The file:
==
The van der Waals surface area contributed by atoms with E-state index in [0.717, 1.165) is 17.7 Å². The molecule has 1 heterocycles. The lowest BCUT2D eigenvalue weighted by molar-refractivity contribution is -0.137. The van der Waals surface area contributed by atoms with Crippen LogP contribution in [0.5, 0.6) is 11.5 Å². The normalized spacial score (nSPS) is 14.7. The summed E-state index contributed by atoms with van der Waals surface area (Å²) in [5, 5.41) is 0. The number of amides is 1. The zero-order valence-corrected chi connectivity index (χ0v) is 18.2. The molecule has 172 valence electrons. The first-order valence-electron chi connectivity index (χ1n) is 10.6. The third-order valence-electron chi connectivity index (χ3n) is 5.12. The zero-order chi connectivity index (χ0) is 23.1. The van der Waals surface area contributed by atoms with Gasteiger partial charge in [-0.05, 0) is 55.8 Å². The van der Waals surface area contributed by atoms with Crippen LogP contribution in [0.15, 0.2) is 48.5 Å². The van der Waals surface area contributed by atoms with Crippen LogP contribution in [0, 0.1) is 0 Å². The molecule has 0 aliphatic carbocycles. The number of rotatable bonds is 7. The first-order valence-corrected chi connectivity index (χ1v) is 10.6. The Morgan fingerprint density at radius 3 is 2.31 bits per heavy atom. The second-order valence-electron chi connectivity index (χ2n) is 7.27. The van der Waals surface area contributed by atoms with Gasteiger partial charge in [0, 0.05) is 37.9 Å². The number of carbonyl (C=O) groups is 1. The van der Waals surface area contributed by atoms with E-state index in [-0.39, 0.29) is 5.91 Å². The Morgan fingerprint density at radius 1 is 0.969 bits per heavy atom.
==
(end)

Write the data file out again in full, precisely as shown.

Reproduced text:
The van der Waals surface area contributed by atoms with E-state index in [0.717, 1.165) is 17.7 Å². The molecule has 1 heterocycles. The lowest BCUT2D eigenvalue weighted by molar-refractivity contribution is -0.137. The van der Waals surface area contributed by atoms with Crippen LogP contribution in [0.5, 0.6) is 11.5 Å². The normalized spacial score (nSPS) is 14.7. The summed E-state index contributed by atoms with van der Waals surface area (Å²) in [5, 5.41) is 0. The number of amides is 1. The zero-order valence-corrected chi connectivity index (χ0v) is 18.2. The molecule has 172 valence electrons. The first-order valence-electron chi connectivity index (χ1n) is 10.6. The third-order valence-electron chi connectivity index (χ3n) is 5.12. The zero-order chi connectivity index (χ0) is 23.1. The van der Waals surface area contributed by atoms with Gasteiger partial charge in [-0.05, 0) is 55.8 Å². The van der Waals surface area contributed by atoms with Crippen LogP contribution in [0.15, 0.2) is 48.5 Å². The van der Waals surface area contributed by atoms with Crippen LogP contribution in [0, 0.1) is 0 Å². The molecule has 0 aliphatic carbocycles. The number of rotatable bonds is 7. The first-order valence-corrected chi connectivity index (χ1v) is 10.6. The Morgan fingerprint density at radius 3 is 2.31 bits per heavy atom. The second-order valence-electron chi connectivity index (χ2n) is 7.27. The van der Waals surface area contributed by atoms with Gasteiger partial charge in [0, 0.05) is 37.9 Å². The number of carbonyl (C=O) groups is 1. The van der Waals surface area contributed by atoms with E-state index in [-0.39, 0.29) is 5.91 Å². The Morgan fingerprint density at radius 1 is 0.969 bits per heavy atom.